The Visitors | Moogahlin Performing Arts

Image by Jamie James

Inspired by the jury room drama Twelve Angry Men, Jane Harrison’s new play imagines those fateful days in January 1788 when the First Fleet entered Sydney Harbour. The seven surrounding clan leaders gather to hold a tense discussion about whether to welcome these visitors or turn them away before it’s too late.

Harrison’s script is clever in both subtle and theatrical ways from the quick-fire debates to how the characters “other” the visitors and their artefacts. The circumstances of a possibly dangerous, possibly friendly fleet looming on the horizon brings out complicated consideration of honour and duty to the land and to fellow human beings. It’s a script that speaks loudly to the prevailing narrative of the First Fleet’s arrival and the long and violent history that has lead up to Australia’s inhumane refugee and asylum seeker policies. On the eve of Australia Day and as the arrival of the replica Endeavour, funded by the Australian government to commemorate 250 years since Captain Cook’s invasion, draws closer, The Visitors is a pertinent and painful reminder of what colonialism brought to Indigenous communities.

Designer Lisa Mimmocchi constructs a forest of sorts with planks of wood hung from the ceiling casting shadows and creating nooks for characters to lurk in. Sound design from Phil Downing involved largely diegetic sound of birds calling, wind, and waves but with an added percussion to punctuate the dramatic moments. Costuming demonstrates how the production balances the signs and symbols of white and Aboriginal social systems with each Elder dressed in a three piece suit and carrying a weapon customary of their clan. Other aspects, including their names which are all Anglo-Saxon, are employed in equal measures of irony and authenticity.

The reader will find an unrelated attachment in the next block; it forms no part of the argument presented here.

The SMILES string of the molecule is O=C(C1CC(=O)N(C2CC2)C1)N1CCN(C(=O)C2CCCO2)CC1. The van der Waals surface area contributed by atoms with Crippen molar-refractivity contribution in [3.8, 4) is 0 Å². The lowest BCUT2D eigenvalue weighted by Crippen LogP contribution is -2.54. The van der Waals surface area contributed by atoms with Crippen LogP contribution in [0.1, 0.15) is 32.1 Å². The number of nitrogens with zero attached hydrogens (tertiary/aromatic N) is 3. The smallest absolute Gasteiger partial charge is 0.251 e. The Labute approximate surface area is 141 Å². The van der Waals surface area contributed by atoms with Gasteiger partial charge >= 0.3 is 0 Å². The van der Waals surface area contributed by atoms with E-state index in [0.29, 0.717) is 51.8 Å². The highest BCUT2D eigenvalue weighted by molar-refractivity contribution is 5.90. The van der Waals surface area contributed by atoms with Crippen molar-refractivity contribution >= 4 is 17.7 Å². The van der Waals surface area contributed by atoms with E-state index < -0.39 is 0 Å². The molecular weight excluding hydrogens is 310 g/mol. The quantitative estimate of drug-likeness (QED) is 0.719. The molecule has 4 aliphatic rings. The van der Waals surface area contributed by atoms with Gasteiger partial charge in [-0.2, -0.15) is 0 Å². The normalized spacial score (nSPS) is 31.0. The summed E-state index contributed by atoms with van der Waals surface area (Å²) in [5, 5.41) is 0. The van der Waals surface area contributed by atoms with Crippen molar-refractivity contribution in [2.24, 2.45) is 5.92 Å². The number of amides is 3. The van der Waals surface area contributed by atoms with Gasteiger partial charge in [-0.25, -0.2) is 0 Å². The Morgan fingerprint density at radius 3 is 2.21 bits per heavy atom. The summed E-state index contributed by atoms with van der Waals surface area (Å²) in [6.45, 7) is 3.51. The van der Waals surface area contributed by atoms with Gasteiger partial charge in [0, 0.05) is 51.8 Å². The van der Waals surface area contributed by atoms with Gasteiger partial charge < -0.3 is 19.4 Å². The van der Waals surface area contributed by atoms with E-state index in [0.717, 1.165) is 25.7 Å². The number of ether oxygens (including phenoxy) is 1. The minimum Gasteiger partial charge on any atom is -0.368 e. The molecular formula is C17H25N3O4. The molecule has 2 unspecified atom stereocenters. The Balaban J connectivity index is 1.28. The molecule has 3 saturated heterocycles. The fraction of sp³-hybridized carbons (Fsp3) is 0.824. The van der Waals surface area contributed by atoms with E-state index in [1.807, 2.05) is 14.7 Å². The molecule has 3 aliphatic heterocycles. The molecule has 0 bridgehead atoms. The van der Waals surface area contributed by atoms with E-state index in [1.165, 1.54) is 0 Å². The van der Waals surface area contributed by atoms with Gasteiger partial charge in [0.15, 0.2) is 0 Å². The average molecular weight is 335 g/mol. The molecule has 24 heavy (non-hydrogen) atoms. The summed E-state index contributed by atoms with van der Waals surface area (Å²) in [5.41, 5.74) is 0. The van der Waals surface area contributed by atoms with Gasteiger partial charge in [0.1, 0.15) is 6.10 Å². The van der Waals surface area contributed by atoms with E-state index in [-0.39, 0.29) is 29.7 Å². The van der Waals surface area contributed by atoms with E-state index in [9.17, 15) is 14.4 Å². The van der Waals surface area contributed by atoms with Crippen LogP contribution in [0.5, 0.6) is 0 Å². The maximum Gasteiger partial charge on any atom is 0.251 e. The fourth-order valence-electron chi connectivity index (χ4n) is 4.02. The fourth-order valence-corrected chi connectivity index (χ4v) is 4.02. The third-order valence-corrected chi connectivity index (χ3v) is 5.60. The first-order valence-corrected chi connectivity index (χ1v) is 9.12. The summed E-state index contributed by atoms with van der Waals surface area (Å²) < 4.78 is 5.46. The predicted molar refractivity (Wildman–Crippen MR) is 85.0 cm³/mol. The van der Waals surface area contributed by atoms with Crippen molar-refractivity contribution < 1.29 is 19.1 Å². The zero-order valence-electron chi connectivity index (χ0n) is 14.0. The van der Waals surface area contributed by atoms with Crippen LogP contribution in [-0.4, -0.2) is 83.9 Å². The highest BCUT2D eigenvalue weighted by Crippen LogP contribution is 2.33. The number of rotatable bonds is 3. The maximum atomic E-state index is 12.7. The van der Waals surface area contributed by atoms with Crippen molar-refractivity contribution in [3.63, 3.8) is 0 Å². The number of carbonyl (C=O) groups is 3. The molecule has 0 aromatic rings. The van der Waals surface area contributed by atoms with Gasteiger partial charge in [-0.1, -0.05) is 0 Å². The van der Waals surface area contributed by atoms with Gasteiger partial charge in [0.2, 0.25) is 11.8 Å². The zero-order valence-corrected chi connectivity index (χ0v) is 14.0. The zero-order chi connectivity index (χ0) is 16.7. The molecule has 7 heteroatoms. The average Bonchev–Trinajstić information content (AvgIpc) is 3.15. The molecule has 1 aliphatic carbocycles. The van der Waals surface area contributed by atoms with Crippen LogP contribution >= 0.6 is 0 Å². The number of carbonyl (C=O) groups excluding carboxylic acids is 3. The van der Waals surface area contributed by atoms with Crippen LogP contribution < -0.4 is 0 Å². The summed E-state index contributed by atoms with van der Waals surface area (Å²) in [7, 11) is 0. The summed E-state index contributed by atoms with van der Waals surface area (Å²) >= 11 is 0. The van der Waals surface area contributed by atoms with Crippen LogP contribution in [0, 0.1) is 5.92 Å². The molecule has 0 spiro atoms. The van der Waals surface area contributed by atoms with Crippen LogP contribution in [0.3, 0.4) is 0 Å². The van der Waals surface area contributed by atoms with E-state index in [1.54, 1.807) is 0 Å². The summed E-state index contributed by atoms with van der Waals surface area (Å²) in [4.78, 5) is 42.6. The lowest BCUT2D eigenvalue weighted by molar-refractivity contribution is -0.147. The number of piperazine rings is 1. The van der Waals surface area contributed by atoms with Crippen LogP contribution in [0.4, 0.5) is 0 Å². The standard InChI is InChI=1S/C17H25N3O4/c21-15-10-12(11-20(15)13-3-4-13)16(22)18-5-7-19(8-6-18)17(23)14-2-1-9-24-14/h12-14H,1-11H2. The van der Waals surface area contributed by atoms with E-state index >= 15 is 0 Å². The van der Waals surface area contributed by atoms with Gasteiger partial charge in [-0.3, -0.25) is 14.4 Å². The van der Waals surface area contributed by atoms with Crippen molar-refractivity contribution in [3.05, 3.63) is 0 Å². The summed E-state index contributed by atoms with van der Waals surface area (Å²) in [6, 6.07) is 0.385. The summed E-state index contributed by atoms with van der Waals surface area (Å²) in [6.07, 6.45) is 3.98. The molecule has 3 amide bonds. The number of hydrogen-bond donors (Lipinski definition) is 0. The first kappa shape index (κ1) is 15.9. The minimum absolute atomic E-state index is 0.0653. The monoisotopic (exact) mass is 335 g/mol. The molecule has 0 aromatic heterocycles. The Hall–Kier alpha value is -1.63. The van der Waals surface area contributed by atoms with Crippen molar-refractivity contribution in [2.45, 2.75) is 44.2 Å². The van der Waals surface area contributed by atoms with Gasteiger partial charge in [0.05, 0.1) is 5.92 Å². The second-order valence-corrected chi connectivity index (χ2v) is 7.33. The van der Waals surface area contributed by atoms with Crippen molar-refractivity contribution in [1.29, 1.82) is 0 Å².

The direction and performances carry the weight of Harrison’s powerful script well while capturing the even heavier implications of the real-world invasion. Damion Hunter as the brash warrior Gordon clashes spectacularly with the other leaders like the intellectual Albert (Colin Kinchela) and the contemplative Walter (Leroy Parsons). Walter, who initially disrupts the decision to shoo the visitors away, is complexly characterised as meek while also assured, even if the assurance is in his own ignorance. As an ensemble the performers are dynamic and shifting as the ripples of dissent flow through each in turn. They are men with immense responsibility for their clans, their ancestors, and their land so they must be sure to make the right decision.

The Visitors is more bitter than sweet from the perspective of Australia 250 years later but the production is full of generosity and integrity, deeply aware of its resonance as a counter-narrative in the contemporary colony.

The Visitors is running at Carriageworks from January 22nd – 26th as part of Sydney Festival

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